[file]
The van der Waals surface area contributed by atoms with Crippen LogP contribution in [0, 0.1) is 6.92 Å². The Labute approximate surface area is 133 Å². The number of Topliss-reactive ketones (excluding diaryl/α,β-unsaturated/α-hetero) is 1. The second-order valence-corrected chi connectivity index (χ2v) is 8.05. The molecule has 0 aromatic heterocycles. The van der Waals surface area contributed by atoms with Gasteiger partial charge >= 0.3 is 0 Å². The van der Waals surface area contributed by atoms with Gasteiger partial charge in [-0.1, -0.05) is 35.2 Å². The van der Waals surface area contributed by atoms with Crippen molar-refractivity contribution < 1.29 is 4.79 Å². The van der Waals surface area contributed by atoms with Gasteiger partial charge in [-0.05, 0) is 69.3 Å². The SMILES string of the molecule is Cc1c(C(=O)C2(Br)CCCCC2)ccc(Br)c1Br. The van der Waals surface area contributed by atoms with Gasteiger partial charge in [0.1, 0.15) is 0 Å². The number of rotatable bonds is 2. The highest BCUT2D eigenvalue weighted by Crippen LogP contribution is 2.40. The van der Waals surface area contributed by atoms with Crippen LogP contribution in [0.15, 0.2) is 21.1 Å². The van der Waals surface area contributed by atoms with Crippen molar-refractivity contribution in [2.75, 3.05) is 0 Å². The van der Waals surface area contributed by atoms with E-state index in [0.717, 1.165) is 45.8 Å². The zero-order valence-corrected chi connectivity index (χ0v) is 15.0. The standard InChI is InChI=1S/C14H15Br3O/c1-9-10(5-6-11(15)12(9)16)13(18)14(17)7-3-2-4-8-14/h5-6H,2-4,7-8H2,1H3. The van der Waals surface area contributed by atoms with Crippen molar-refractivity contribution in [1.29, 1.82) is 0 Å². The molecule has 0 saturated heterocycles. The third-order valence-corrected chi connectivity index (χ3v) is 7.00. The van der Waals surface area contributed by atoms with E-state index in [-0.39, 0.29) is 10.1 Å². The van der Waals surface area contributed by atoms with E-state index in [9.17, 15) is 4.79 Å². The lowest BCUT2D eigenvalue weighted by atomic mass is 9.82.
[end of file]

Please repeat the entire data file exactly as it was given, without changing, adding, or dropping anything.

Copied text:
The van der Waals surface area contributed by atoms with Crippen LogP contribution in [0, 0.1) is 6.92 Å². The Labute approximate surface area is 133 Å². The number of Topliss-reactive ketones (excluding diaryl/α,β-unsaturated/α-hetero) is 1. The second-order valence-corrected chi connectivity index (χ2v) is 8.05. The molecule has 0 aromatic heterocycles. The van der Waals surface area contributed by atoms with Gasteiger partial charge >= 0.3 is 0 Å². The van der Waals surface area contributed by atoms with Gasteiger partial charge in [-0.1, -0.05) is 35.2 Å². The van der Waals surface area contributed by atoms with Crippen molar-refractivity contribution < 1.29 is 4.79 Å². The van der Waals surface area contributed by atoms with Gasteiger partial charge in [-0.05, 0) is 69.3 Å². The SMILES string of the molecule is Cc1c(C(=O)C2(Br)CCCCC2)ccc(Br)c1Br. The van der Waals surface area contributed by atoms with Gasteiger partial charge in [0.1, 0.15) is 0 Å². The number of rotatable bonds is 2. The highest BCUT2D eigenvalue weighted by Crippen LogP contribution is 2.40. The van der Waals surface area contributed by atoms with Crippen LogP contribution in [0.15, 0.2) is 21.1 Å². The van der Waals surface area contributed by atoms with Crippen molar-refractivity contribution in [2.75, 3.05) is 0 Å². The van der Waals surface area contributed by atoms with E-state index in [0.717, 1.165) is 45.8 Å². The zero-order valence-corrected chi connectivity index (χ0v) is 15.0. The standard InChI is InChI=1S/C14H15Br3O/c1-9-10(5-6-11(15)12(9)16)13(18)14(17)7-3-2-4-8-14/h5-6H,2-4,7-8H2,1H3. The van der Waals surface area contributed by atoms with Crippen molar-refractivity contribution in [1.29, 1.82) is 0 Å². The molecule has 0 saturated heterocycles. The third-order valence-corrected chi connectivity index (χ3v) is 7.00. The van der Waals surface area contributed by atoms with E-state index in [-0.39, 0.29) is 10.1 Å². The van der Waals surface area contributed by atoms with E-state index in [9.17, 15) is 4.79 Å². The lowest BCUT2D eigenvalue weighted by atomic mass is 9.82.